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ABSTRACT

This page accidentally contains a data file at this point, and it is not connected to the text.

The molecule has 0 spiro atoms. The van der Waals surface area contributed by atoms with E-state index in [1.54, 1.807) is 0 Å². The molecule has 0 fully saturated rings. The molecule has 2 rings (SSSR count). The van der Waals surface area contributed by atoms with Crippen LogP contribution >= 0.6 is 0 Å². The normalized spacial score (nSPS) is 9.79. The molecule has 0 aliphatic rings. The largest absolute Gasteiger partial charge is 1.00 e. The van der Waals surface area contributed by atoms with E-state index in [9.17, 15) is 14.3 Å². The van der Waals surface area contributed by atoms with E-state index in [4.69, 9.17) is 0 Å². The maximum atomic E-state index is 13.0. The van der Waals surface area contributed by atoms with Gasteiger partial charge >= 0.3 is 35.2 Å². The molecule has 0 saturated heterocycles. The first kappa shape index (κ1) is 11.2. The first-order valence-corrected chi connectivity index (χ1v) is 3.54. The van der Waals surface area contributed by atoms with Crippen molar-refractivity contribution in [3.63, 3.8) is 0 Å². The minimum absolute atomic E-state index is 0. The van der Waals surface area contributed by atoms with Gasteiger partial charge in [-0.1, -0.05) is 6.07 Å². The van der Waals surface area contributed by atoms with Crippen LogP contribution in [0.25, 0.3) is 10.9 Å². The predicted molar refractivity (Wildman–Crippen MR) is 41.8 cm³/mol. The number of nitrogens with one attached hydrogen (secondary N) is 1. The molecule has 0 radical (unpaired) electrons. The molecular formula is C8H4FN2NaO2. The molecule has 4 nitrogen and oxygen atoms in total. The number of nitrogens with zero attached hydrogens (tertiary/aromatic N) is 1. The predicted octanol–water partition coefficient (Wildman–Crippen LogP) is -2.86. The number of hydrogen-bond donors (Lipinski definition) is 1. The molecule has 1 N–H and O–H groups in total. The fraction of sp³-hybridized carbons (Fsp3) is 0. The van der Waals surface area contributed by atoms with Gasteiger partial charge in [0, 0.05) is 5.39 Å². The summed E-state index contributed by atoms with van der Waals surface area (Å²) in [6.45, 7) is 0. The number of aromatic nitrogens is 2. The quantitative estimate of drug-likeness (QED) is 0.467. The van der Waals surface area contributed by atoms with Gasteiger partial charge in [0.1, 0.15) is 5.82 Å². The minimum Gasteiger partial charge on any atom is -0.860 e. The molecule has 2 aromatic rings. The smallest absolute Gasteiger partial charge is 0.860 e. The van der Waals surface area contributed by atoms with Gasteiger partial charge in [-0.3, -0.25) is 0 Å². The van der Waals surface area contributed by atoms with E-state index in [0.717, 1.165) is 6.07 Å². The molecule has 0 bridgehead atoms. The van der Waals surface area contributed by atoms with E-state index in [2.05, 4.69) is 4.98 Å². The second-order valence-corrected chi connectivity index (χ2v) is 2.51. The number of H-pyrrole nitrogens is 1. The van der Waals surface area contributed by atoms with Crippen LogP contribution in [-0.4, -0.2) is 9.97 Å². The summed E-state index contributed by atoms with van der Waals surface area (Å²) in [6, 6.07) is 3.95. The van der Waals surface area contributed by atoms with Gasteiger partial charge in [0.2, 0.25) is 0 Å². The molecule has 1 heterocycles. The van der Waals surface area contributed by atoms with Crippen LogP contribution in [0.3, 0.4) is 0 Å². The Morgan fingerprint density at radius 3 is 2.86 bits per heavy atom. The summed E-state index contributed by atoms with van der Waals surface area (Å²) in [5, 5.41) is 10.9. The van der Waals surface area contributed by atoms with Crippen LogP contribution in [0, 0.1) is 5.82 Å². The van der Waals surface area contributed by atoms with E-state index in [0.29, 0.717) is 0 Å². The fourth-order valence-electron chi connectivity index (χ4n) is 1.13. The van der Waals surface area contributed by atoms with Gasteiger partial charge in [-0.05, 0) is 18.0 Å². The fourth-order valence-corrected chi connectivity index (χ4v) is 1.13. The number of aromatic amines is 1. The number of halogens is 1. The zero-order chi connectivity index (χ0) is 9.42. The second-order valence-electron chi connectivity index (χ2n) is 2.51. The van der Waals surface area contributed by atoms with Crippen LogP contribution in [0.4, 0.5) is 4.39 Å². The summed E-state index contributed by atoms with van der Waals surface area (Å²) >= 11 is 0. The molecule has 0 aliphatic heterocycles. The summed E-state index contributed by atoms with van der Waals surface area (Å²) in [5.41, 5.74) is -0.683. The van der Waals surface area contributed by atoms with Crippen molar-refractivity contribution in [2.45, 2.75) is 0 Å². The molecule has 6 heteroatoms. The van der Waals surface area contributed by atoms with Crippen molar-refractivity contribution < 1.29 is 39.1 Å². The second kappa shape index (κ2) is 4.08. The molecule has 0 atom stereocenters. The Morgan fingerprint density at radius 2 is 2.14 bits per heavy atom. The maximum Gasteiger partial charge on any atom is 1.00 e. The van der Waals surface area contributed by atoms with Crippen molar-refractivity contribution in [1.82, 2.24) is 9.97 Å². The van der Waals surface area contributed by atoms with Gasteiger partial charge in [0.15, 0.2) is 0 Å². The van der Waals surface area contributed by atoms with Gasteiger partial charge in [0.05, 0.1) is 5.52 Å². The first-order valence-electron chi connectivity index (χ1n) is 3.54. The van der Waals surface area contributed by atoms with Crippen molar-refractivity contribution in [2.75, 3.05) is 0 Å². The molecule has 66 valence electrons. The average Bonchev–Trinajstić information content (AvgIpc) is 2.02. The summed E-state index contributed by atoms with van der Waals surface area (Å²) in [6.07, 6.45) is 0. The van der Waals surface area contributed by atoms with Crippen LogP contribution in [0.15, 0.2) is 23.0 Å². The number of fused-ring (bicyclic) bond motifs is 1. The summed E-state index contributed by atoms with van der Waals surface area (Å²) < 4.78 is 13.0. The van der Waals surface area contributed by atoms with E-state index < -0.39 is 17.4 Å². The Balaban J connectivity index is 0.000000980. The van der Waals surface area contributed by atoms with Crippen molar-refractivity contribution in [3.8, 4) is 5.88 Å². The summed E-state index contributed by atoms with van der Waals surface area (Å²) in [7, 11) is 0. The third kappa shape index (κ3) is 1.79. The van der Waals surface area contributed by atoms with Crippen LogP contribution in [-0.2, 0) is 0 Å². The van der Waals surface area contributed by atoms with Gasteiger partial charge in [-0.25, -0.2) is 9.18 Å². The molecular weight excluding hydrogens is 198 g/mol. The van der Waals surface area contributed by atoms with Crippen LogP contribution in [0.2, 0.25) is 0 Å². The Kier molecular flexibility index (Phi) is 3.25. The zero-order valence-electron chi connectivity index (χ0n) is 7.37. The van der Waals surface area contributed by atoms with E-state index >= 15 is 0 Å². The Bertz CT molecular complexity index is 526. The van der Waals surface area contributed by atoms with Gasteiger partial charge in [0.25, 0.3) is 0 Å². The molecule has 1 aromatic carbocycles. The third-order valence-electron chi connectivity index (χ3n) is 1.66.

Many believe that Amazonian communities could benefit from the growing market for timber through self-governed approaches to forest management. However, there is no clear understanding of how communities are to develop such approaches given logging frontiers that are characterized by informal negotiations with loggers and community forestry initiatives that are promoted by development agents. This article reports on research from four study areas in Bolivia, Brazil and Peru which reveals that external players exercise considerable power over communities. First, loggers and development agents impose forest management schemes directly on communities, hindering them from developing their own approaches. Second, paternalistic relationships with loggers and development agents prevent communities from identifying common interests and expressing these through their representative organizations. Finally, loggers and development agents use powerful discourses to shape acceptable schemes in forest management, silencing communities’ voices in debates. Through these different power mechanisms, external agents thwart the emergence of self-governed community management approaches.